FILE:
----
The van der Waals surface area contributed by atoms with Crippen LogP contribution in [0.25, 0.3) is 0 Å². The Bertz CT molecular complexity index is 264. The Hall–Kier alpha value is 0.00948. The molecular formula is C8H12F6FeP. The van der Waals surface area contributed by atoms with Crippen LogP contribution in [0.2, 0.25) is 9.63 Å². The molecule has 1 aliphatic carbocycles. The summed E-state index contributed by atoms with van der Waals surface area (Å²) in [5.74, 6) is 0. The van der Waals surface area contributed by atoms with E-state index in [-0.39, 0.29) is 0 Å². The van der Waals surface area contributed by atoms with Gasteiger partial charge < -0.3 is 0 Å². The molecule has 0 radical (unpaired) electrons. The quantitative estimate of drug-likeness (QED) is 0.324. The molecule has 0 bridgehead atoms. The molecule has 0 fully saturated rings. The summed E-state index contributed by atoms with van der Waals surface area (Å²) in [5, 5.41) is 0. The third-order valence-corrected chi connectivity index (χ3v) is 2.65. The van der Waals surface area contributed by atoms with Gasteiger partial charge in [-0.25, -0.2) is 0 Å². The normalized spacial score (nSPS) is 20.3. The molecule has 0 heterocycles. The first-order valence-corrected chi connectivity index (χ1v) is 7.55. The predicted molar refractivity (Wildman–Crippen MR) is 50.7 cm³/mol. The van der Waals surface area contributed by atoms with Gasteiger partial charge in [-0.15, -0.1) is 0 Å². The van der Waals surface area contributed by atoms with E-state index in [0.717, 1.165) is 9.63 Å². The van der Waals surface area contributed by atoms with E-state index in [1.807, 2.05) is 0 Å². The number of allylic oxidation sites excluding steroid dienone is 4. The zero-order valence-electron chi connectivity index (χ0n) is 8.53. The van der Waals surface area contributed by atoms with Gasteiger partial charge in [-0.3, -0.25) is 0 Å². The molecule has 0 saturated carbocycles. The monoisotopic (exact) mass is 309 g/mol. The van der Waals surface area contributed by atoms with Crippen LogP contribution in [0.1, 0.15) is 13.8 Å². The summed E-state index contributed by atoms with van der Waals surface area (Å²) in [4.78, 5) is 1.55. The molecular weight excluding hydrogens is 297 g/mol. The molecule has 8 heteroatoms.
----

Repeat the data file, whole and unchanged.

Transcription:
The van der Waals surface area contributed by atoms with Crippen LogP contribution in [0.25, 0.3) is 0 Å². The Bertz CT molecular complexity index is 264. The Hall–Kier alpha value is 0.00948. The molecular formula is C8H12F6FeP. The van der Waals surface area contributed by atoms with Crippen LogP contribution in [0.2, 0.25) is 9.63 Å². The molecule has 1 aliphatic carbocycles. The summed E-state index contributed by atoms with van der Waals surface area (Å²) in [5.74, 6) is 0. The van der Waals surface area contributed by atoms with E-state index in [-0.39, 0.29) is 0 Å². The van der Waals surface area contributed by atoms with Gasteiger partial charge < -0.3 is 0 Å². The molecule has 0 radical (unpaired) electrons. The quantitative estimate of drug-likeness (QED) is 0.324. The molecule has 0 bridgehead atoms. The molecule has 0 fully saturated rings. The summed E-state index contributed by atoms with van der Waals surface area (Å²) in [5, 5.41) is 0. The third-order valence-corrected chi connectivity index (χ3v) is 2.65. The van der Waals surface area contributed by atoms with Gasteiger partial charge in [-0.25, -0.2) is 0 Å². The normalized spacial score (nSPS) is 20.3. The molecule has 0 heterocycles. The first-order valence-corrected chi connectivity index (χ1v) is 7.55. The predicted molar refractivity (Wildman–Crippen MR) is 50.7 cm³/mol. The van der Waals surface area contributed by atoms with Gasteiger partial charge in [-0.15, -0.1) is 0 Å². The van der Waals surface area contributed by atoms with E-state index in [0.717, 1.165) is 9.63 Å². The van der Waals surface area contributed by atoms with E-state index in [1.807, 2.05) is 0 Å². The number of allylic oxidation sites excluding steroid dienone is 4. The zero-order valence-electron chi connectivity index (χ0n) is 8.53. The van der Waals surface area contributed by atoms with Gasteiger partial charge in [-0.3, -0.25) is 0 Å². The molecule has 0 saturated carbocycles. The monoisotopic (exact) mass is 309 g/mol. The van der Waals surface area contributed by atoms with Crippen LogP contribution in [0.1, 0.15) is 13.8 Å². The summed E-state index contributed by atoms with van der Waals surface area (Å²) in [4.78, 5) is 1.55. The molecular weight excluding hydrogens is 297 g/mol. The molecule has 8 heteroatoms.